Indie Prize Spotlight: How IDEA Games learned from its peers to enhance Otherwordly

Otherwordly won Most Innovative Game at Indie Prize during GameDaily Connect USA, and according to IDEA Games producer Michael Douma, the game benefited greatly from fellow indies.

“The intersection of education and technology has sparked IDEA’s innovations.”

IDEA Games, with their work in games that explore words and language, have been working hard to teach through fun. Otherwordly, a game built upon evaluating clue words and matching their meanings against other words floating through the cosmos, earned the studio an award for Most Innovative Game from Indie Prize at GameDaily Connect USA 2019, showing that the studio is on the right track in their work to mingle education and entertainment.

In their work in sharing what they hope is a fun, educational game, they too found themselves learning and growing, gaining a great deal of insight into development from their time at Indie Prize and GameDaily Connect.

“Winning the ‘Most Innovative Game’ Indie Prize was thrilling, especially since GameDaily Connect was the first time we had ever publicly showcased OtherWordly,” said Michael Douma, Producer at IDEA Games. “The award signaled we were off to a good start. There's a big risk in developing new game ideas, so being recognized for our innovation gave us a boost of confidence and determination.”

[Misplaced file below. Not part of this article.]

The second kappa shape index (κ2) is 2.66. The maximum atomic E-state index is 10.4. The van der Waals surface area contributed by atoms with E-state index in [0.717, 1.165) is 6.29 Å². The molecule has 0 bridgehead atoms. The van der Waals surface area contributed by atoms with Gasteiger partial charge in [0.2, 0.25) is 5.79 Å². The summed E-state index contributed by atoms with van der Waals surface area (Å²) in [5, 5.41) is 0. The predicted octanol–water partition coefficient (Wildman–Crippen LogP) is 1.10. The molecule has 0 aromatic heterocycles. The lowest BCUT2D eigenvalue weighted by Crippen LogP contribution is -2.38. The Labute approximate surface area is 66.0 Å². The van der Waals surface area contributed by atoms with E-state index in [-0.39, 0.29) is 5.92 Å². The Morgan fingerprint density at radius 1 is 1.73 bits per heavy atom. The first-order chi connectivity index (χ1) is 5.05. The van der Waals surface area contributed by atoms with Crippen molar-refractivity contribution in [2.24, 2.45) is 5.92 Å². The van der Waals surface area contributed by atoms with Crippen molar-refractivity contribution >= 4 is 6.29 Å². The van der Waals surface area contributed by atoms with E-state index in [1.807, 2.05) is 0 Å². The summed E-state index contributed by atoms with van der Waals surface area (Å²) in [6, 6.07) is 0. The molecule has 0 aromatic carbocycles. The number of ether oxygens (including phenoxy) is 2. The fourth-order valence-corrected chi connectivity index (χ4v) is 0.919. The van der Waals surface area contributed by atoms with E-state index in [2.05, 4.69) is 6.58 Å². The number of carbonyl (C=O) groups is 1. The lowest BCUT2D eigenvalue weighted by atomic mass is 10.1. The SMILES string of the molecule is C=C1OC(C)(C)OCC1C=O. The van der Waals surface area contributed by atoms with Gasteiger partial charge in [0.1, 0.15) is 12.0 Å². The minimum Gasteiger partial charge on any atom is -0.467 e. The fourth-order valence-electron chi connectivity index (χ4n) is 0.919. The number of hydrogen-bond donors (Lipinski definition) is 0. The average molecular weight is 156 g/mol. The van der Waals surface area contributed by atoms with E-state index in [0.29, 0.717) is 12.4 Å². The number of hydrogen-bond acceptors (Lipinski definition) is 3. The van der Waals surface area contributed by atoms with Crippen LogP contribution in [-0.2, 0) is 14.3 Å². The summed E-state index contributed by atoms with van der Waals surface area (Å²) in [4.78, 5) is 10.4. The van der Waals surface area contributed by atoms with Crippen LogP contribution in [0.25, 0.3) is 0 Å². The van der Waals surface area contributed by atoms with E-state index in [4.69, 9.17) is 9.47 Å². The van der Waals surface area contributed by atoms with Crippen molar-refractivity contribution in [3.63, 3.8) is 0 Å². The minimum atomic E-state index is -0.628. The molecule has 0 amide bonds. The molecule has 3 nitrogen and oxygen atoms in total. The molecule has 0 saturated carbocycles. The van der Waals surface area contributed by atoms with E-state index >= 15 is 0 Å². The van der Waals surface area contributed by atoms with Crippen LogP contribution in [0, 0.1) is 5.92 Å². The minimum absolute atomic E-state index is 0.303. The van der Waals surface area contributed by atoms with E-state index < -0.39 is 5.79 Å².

The developers had come up with an intriguing, delightful concept with their game. “Our game is a new kind of peaceful puzzler game. OtherWordly players fling core words into related words with hidden letters, similar to how a crossword puzzle has clues and a few letters. This is played in a dynamic space where the words are always moving and the visible letters changing. Compelling characters and their superpowers add fun variables to the gameplay,” Douma explained.

Michael Douma, IDEA Games
Michael Douma, IDEA Games

This concept took a great deal of work to bring to life, though. “This is our first game. It turns out that creating an immersive player experience that delivers hours of word-matching fun is much more complex and time-consuming than we ever imagined,” said Douma.

That work is still in progress since their win at Indie Prize, with the developers continuing to think on what they want to do with it. As always in this crowded market, just creating a good game is only part of becoming a success.